COVID-19 Update: Giving Thanks and Looking Ahead
To: Montana Board of Regents; Montana University System Chief Executive Officers; Montana Community College Presidents; Governor Steve Bullock
From: Clayton T. Christian, Commissioner of Higher Education
Date: November 23, 2020
Subject: COVID-19 UPDATE | Giving Thanks and Looking Ahead
While every meeting of the Board of Regents offers an opportunity to take stock of
the important work happening throughout the Montana University System, last week’s
meeting left a particularly strong impression on me. As we near the end of a semester
unlike any other for the Montana University System, I want to send a clear and direct
message to you and every student and employee on your campus: your unshakable, unending
commitment to teaching, learning, research, service - and to each other - has changed lives for the better and produced a positive impact on Montana’s communities
and economy that will be felt for generations.
As I learn more about the way in which faculty and staff have gone out of their way
to support success for all students, or the statewide research that is helping Montana
– and the world – effectively combat the COVID-19 pandemic, there is no doubt in my
mind that your efforts have made these past months the most inspiring of my professional
life. I know it has not been easy. Thank you.
As we look beyond the current semester, my office continues to partner with the MUS
Board of Regents, campus leadership, state and local public health authorities, and
other statewide authorities to develop direction that prioritizes health, safety,
and a high quality experience for our students and employees. I write today with guidance
for MUS campuses regarding the upcoming winter break, the Spring 2021 Semester, and
plans for the 2021-2022 Academic Year.
- Engaging Students During Winter Break. Campuses should continue their laser focus on student engagement throughout the
holiday season. Whether it is through “Wintermester” academic programming, easily
accessible mental health supports for students and employees, enhanced communication
from campus academic advisors, social media campaigns, or other specialized strategies,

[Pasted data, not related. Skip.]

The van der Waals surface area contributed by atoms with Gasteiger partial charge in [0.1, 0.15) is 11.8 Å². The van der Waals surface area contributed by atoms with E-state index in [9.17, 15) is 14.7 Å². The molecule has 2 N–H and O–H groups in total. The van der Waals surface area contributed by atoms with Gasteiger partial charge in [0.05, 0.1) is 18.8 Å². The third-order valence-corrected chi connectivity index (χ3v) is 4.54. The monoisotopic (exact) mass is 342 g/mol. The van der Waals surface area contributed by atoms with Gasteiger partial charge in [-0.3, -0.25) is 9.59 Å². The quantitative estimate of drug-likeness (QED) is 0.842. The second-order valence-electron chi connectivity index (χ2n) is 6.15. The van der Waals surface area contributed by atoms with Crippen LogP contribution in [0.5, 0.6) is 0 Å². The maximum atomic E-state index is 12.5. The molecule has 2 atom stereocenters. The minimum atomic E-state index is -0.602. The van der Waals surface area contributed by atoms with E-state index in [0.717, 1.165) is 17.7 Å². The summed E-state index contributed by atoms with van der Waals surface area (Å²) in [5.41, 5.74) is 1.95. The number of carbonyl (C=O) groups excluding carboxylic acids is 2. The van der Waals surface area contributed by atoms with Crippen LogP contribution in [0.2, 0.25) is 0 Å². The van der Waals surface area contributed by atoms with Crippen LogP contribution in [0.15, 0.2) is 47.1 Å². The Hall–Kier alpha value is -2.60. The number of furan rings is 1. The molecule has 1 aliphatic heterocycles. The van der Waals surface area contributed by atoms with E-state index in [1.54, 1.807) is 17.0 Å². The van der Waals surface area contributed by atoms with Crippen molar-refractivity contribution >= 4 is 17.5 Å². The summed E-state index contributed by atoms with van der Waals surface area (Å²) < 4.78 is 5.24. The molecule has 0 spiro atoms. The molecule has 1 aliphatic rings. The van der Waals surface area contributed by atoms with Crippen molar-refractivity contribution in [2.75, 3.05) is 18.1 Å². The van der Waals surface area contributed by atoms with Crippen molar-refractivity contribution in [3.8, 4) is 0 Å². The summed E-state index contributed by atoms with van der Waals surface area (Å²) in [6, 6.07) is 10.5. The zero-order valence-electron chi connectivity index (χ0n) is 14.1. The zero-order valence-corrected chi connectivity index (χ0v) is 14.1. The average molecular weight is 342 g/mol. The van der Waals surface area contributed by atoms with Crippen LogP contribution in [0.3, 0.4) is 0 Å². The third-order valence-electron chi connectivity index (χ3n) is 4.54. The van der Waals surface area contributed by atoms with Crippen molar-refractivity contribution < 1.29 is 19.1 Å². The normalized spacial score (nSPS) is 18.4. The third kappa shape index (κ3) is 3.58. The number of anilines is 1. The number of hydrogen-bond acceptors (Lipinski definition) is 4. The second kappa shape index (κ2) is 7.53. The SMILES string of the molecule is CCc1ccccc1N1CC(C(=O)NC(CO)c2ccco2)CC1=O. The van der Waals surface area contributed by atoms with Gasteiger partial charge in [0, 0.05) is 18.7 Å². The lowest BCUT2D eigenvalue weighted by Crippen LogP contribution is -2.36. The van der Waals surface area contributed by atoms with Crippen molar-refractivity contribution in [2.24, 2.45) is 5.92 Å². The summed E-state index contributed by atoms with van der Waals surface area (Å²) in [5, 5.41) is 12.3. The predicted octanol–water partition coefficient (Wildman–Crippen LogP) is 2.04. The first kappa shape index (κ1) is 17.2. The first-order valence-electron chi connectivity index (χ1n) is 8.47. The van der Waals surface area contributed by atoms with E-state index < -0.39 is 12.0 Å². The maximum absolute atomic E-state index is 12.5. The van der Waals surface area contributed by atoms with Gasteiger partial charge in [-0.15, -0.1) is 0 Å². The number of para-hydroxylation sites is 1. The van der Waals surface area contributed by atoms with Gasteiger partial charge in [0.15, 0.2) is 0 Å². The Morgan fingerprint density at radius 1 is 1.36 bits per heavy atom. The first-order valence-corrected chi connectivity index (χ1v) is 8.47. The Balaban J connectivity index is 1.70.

campuses should make every effort possible to maximize student engagement, mental
health, and retention during this extended break between fall and spring semesters.
Campuses should also clearly, frequently, and widely communicate their expectations
for students with respect minimizing risk from Covid-19 during the winter break and
particularly in advance of their return to campuses in January.
- Spring 2021 Instruction and Campus Life. Campuses should continue planning for a spring semester that looks largely like
the current fall semester: mostly in-person instruction and student life, with enhanced
quality of online, video, and blended learning opportunities. Faculty should continue
to be prepared to transition their courses to video and/or online delivery if necessary,
with minimal disruption to course learning and schedules. As communicated in my memorandum
earlier this fall, the Spring Break period should be used as an instructional period.
In all instances, in-person meetings should continue to meet or exceed standards for
social distancing, mask wearing, and hygiene.
- Planning for Academic Year 2021-2022. While it is not too early to begin some planning for the next academic year, there
is still too much long term uncertainty about the COVID-19 pandemic to offer any direct
guidance to campuses regarding academic calendars, instructional approaches, or student
life for the 2021-2022 Academic Year. At this point, my office is encouraging campuses
retain as much flexibility and patience as possible, and to coordinate with my office
before publicly announcing, publishing, or otherwise advertising specific plans beyond
the Spring 2021 semester. As we learn more about vaccines, therapeutics, testing capacity,
and the virus itself, it will become possible for OCHE to offer more definitive direction
With Thanksgiving just around the corner, I feel a special gratitude for the MUS community to which we belong. I am so very proud to count you all as colleagues. While we have much hard work in front of us, we will tackle it together and emerge, successful, as part of one Montana University System.
Clayton T. Christian
Commissioner of Higher Education
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